The Research and Special Programs Administration (RSPA) is soliciting comments on the development of the Emergency Response Guidebook 2004 (ERG2004), particularly from those who have experience using the 2000 Emergency Response Guidebook (ERG2000) during hazardous materials incidents. The ERG2004 will supersede ERG2000. The development of ERG2004 is a joint effort involving the transportation agencies of the United States, Canada, and Mexico. RSPA developed the Emergency Response Guidebook (ERG) for use by emergency services personnel to provide guidance for initial response to hazardous materials incidents. Since 1980, it has been RSPA’s goal for all public emergency response vehicles, including fire fighting, police, and rescue squad vehicles, to carry a copy of the ERG. To accomplish this, RSPA has published seven editions of the ERG and have distributed over seven million copies to emergency services agencies, without charge.
Comments are solicited on Emergency Response Guidebook user concerns and on the following questions:
- Have emergency responders experienced a problem of inconsistent guidance between ERG2000 and other sources of technical information? If so, in what way could ERG2004 be revised to reduce inconsistencies?
- Have emergency responders experienced confusion or difficulty in understanding the scope or purpose of ERG2000? If so, in what way could ERG2004 be revised to reduce this difficulty?
- Have emergency responders experienced confusion or difficulty in understanding the application of EGR2000? If so, in what way could ERG2004 be revised to reduce this difficulty?
- How could the “Table of Initial Isolation and Protective Action Distances” or its introduction be made easier to comprehend and use?
- In the “Table of Initial Isolation and Protective Action Distances,” does the distinction between day and night protective action distances add useful information for the first responder? How could the distinction be improved?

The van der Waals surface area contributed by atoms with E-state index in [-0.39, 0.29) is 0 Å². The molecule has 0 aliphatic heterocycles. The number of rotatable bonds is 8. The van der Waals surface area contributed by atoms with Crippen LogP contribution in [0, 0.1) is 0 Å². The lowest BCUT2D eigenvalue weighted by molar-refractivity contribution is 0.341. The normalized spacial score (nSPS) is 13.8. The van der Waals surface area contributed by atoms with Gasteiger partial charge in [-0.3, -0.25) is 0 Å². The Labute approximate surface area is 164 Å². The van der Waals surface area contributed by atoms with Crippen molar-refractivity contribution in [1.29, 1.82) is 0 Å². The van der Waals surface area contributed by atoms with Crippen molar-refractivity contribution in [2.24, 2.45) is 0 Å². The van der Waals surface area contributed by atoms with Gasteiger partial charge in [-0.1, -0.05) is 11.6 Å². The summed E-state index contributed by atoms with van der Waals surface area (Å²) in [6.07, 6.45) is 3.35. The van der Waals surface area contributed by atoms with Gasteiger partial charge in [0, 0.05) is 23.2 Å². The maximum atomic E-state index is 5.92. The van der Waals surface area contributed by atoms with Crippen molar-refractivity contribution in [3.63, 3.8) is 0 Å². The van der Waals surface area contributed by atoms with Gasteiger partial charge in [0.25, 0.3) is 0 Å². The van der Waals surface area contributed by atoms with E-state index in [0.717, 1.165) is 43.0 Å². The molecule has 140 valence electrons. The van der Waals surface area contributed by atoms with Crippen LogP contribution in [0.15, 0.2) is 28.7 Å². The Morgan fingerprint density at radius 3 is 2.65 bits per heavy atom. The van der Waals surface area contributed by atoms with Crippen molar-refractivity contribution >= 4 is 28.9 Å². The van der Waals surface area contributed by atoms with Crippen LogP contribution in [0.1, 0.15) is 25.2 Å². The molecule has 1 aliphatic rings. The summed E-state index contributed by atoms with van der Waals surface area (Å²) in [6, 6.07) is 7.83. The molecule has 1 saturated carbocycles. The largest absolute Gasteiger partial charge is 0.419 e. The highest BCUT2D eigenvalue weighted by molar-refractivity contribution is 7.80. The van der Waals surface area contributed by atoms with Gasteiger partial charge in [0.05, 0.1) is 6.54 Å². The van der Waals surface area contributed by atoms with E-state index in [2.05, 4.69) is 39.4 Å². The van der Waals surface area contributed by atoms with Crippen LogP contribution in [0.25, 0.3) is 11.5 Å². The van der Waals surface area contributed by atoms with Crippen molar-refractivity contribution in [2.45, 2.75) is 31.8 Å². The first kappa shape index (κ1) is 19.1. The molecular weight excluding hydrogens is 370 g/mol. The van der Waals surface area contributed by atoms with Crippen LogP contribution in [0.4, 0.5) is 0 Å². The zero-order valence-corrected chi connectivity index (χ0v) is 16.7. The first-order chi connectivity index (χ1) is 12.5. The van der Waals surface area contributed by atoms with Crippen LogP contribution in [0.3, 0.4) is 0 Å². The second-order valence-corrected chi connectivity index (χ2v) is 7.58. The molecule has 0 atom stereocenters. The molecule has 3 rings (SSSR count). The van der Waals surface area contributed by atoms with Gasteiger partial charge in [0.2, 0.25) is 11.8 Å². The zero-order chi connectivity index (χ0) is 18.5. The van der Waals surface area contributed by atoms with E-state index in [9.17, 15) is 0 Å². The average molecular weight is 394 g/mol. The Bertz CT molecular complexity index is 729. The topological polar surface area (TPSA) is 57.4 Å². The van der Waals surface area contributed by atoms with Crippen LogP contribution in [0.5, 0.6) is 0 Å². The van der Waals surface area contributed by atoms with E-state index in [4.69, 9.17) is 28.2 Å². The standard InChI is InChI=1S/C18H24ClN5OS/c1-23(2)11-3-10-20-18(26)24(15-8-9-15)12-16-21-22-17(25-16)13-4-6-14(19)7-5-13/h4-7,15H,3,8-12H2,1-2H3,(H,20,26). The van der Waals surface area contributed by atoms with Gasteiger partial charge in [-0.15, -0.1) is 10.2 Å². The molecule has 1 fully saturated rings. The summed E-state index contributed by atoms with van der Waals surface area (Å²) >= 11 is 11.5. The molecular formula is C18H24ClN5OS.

- Initial isolation and protective action distances were developed based on accident histories. Modeling for worst-case scenarios in the event of terrorism or sabotage indicates it may be appropriate to apply a factor of 1.5 or 2.0 to the values in the guidebook in those instances. What is the best way and format to alert the user to the need to consider increasing protective action distances when terrorism or sabotage is suspected? Should short, cautionary language to that effect be added to the guidebook?
- Could the “List of Dangerous Water-Reactive Material” introduced in NAERG96 be enhanced or improved?
- Have emergency responders experienced difficulty understanding the capabilities of chemical protective clothing, and the limitations of structural fire fighter’s protective clothing in hazardous materials incidents? If so, in what way can ERG2004 be revised to improve understanding?
- Have any identification numbers (ID No.) been incorrectly assigned to a material (Name or Material)?
- Has any identification number/material been assigned to the “wrong” guide? If so, please identify the material and the guide.
- Are the responses on each guide appropriate for the material assigned to the guide?
- Have emergency responders experienced difficulty with legibility of ERG2000’s print style, format, or durability?
- Have emergency response agencies experienced difficulty in obtaining copies of ERG2000 for their vehicles?
- Besides the Table of Placards, Rail Car Identification Chart, and Road Trailer Identification Chart, should other pictorial information be included?
- Are the Table of Placards, Rail Car Identification Chart, and Road Trailer Identification Chart accurate and useful?
- Are the terms listed in the Glossary defined satisfactorily?
- Should additional terms be added to the Glossary?
- How can this guidebook be enhanced to assist responders in responding to incidents of intentional release of chemical, radiological, nuclear, or biological agents?
Supporting data and analyses will enhance the value of comments submitted. Comments must be received on or before September 30, 2003 [Docket No. RSPA-03-14793; Notice No. 03-10]. FOR FURTHER INFORMATION CONTACT: Jerre Thomas, Research and Special Programs Administration (DHM-50), 400 Seventh Street SW., Washington, DC 20590-0001, phone number: (202) 366-4900. Internet e-mail to firstname.lastname@example.org.